Here on Diet Blog our aim is to promote positive body image. As one of our forum posts rightly pointed out recently, the message is Eat Right. Get Healthy, not Get Anorexic.

If you're a regular reader on our forum though, you may have noticed the number of posts from readers who appear to have disordered eating or obsessive behaviors surrounding dieting. It makes for pretty sad reading at times.

But, why is that some people -- especially young women -- will go to any lengths to achieve what they perceive as the perfect body image?

To me, a healthy body image means having a real perception of your size and shape, and feeling comfortable in your own skin. A negative body image is a distorted perception of body shape and size, often comparing your body to others, and experiencing anxiety about how you look.

This is no joke. Having a negative body image will effect every area of your life, and it often leads to bouts of depression and unhealthy dieting habits.

So, how can you begin to develop a positive body image?

1. Respect your body
That might sound a bit cliché, but if you don't have respect for yourself, you won't care about exercising, eating well, or thinking better thoughts.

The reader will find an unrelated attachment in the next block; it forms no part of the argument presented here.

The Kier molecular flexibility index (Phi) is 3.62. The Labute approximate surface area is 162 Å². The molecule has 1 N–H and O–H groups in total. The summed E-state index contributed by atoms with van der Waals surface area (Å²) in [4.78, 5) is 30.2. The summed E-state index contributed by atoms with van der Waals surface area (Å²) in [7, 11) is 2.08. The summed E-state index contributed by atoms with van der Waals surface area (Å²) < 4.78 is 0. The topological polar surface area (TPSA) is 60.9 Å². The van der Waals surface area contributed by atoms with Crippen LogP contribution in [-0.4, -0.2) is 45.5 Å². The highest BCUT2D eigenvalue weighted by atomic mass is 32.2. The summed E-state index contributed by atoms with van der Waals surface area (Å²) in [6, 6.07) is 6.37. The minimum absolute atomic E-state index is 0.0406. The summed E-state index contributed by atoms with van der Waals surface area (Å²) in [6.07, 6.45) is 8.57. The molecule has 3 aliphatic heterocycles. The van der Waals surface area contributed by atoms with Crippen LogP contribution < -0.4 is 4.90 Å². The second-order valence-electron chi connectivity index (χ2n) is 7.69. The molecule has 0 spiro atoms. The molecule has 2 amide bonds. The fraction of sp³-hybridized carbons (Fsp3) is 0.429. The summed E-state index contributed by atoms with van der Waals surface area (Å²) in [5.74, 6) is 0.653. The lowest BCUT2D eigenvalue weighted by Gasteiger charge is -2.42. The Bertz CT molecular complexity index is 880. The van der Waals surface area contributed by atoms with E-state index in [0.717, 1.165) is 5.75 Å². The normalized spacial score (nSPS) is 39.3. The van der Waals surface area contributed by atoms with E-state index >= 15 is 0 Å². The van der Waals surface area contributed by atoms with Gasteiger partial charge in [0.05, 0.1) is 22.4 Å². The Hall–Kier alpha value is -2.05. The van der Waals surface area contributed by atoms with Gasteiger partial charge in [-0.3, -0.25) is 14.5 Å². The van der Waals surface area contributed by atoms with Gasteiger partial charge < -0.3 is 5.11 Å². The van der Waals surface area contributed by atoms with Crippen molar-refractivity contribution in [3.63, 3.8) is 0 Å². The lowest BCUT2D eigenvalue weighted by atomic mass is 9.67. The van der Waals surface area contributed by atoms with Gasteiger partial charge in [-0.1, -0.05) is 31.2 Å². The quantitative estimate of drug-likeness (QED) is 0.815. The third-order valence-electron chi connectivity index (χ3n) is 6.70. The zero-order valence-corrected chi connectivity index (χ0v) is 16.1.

Alternatively, when you respect your body, you won't be so rash to try extreme weight loss programs and fitness regimens. Or, at the other end of the spectrum, you certainly won't be trying to get fatter, as we heard a few days ago.

2. Focus on what matters
Think about it -- conforming to the world's view of the perfect body image won't change much in the grand scheme of things. When you get to the end of your life, what will truly matter to you? My guess is that being pencil thin won't seem so important after all.

3. Stop comparing yourself
When you compare yourself to others you always lose. If you pour over glossy magazines on a regular basis, it won't be long until you start feeling bad about how you look.

Rather than focusing on getting the perfect body, wouldn't it be better to work towards making the body you have the healthiest it can be?

Remember, healthy bodies come in all shapes and sizes. If you want to change your lifestyle to get healthier, that's fine -- but don't do it because you're trying to reach that elusive fantasy body!

Obviously, there's so much more to be said on this subject, I'd love to hear from all of you -- if you could give one piece of advice to someone with body image issues, what would it be?